As I went along, I changed my mind a bit, about where I wanted things. It took a really long time to drill the holes for the light and for the phone (our drill is really old, so the battery would die every 10 minutes or so).
Below is the final result with the light off. The light switch on the right side actually controls the light, I found a wall/switch light control remote with an outlet receiver on Amazon (before working on this project, I had no clue these awesome inventions existed).
For the right side I added a metal W (for his hyphenated last name – I chose not to use the initials for his first name in case we have more kids, I wanted them to be able to use it and not feel like it was only Sebastián’s busy board). I also added a regular light switch that does not have any lights attached to it (I figured he would enjoy clicking it off and on) a call bell, and some metal keys that are attached to a retractable key chain.
Below that I included a door stop, a door knocker, a little wood piece that is painted to look like a window and it is attached with a door hinge (it has a drawer handle and a dial combination lock). On the window I added the secret code with stickers, so he can try and open the lock himself once he gets older. For now, it is kept unlocked.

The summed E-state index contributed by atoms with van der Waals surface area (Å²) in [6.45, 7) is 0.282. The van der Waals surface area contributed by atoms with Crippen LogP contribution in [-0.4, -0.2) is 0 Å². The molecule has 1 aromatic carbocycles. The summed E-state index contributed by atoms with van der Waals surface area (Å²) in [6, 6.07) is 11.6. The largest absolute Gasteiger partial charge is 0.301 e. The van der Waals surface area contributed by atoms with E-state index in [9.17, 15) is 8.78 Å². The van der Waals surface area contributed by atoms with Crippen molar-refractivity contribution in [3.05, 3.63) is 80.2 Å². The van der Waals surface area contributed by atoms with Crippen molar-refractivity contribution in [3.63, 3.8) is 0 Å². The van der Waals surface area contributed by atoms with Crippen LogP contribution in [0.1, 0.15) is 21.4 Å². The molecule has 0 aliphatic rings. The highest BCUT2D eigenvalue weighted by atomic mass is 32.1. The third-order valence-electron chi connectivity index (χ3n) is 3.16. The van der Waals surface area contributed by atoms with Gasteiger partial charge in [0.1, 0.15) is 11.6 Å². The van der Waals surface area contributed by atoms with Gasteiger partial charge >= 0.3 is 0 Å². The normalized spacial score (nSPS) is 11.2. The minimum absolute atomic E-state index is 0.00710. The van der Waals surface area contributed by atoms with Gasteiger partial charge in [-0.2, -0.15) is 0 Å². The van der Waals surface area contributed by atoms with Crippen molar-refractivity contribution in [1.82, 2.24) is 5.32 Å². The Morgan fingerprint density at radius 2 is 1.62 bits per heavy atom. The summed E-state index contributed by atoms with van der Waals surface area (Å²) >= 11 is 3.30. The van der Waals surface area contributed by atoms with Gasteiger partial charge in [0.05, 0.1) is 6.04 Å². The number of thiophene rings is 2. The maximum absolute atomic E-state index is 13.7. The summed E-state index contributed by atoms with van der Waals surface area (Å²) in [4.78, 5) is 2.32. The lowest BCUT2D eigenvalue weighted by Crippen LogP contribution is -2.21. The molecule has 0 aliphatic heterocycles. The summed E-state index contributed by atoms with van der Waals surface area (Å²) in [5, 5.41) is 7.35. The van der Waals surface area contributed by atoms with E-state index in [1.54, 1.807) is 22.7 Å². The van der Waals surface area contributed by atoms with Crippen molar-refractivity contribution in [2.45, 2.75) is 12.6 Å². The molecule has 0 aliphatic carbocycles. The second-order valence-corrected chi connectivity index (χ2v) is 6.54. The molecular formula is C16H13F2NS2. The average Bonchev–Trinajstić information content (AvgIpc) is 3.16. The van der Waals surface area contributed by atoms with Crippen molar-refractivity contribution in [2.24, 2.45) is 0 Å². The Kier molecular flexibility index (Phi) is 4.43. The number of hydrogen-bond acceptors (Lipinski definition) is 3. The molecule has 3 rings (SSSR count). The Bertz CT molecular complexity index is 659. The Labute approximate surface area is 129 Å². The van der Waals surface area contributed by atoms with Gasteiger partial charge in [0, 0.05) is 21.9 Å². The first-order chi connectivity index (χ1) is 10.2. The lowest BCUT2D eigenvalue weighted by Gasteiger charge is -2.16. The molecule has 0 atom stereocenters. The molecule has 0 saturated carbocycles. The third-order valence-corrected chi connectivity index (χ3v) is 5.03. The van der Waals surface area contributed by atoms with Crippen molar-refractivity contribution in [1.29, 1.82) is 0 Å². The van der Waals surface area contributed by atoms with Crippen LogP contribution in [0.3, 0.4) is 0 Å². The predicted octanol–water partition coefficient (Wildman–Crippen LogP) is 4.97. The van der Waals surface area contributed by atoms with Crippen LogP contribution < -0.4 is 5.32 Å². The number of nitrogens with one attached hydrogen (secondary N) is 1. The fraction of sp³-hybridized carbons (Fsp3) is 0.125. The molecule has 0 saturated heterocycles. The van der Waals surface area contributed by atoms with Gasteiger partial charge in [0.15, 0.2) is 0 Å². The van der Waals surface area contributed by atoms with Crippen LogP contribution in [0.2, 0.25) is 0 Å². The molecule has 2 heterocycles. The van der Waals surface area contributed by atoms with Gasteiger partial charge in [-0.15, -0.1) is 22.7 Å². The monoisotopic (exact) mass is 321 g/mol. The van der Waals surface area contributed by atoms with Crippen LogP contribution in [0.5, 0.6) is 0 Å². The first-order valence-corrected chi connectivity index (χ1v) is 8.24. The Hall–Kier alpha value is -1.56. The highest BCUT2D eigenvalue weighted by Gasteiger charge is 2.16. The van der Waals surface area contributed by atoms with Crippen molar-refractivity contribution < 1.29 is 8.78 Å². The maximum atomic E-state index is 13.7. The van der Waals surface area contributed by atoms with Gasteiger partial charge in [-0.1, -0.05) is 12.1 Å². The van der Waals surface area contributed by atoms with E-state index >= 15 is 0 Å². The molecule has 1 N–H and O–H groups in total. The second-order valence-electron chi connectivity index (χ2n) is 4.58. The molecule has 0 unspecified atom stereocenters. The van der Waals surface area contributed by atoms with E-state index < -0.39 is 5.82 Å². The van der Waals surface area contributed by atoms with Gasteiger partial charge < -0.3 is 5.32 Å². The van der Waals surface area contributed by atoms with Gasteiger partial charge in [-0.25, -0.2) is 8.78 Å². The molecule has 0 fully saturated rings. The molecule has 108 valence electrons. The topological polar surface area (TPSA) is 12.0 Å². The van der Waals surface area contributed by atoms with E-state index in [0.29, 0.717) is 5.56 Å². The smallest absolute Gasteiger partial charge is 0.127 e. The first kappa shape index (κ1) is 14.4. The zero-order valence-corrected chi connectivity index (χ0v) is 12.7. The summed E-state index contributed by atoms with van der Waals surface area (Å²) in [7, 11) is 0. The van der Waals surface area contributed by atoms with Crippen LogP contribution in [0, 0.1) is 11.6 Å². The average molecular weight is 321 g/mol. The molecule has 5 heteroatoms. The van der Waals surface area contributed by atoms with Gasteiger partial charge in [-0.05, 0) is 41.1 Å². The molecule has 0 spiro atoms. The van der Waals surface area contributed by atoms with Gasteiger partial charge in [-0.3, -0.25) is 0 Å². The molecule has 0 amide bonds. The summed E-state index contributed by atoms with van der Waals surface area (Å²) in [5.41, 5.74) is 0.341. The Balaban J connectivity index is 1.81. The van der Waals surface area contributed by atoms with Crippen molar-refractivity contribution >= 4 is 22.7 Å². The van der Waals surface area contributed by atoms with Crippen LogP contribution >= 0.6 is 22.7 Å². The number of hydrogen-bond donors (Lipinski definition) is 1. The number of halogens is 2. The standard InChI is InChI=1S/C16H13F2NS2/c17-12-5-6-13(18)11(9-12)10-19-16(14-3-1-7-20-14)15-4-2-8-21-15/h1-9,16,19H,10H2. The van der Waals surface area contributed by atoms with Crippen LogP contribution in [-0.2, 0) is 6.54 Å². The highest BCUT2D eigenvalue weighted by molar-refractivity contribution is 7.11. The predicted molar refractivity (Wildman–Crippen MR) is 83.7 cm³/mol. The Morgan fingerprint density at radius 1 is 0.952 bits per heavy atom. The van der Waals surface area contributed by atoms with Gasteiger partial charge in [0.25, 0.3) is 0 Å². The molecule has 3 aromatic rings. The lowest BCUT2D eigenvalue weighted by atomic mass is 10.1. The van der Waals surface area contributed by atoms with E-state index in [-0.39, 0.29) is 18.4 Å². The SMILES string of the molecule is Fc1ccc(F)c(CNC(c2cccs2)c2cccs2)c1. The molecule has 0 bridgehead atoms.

Below that row, there is an old fashioned phone and phone dial. The phone is held up by a drawer handle and there is a hole cut out in the bottom. The dial is inside a hole I drilled. Next to the phone there are two wooden pieces painted to look like a door. They have two little door knobs, a barrel bolt lock, and a gate hook and eye lock. There is also a magnifying glass. The magnifying glass used to be attached to a retractable key chain, but my son ended up removing it, so I attached it to a long retractable string instead.
On the right side of the busy board I included another wooden door, that’s painted to look like a window. It has a mini door knob and a chain door lock. It is attached with a hinge. There is also a glass jar with fairy lights inside (I drilled a hole behind the jar so I could pull out the plug and connect the lights to the outlet receiver. I also made sure the lights were safe and not the type that become hot). There is also a metal D for the second part of his hyphenated last name.
In the second row there is the wireless light switch receiver, a little coffin that opens, and another window that is attached with a hinge. The little window has a dresser handle and a key lock.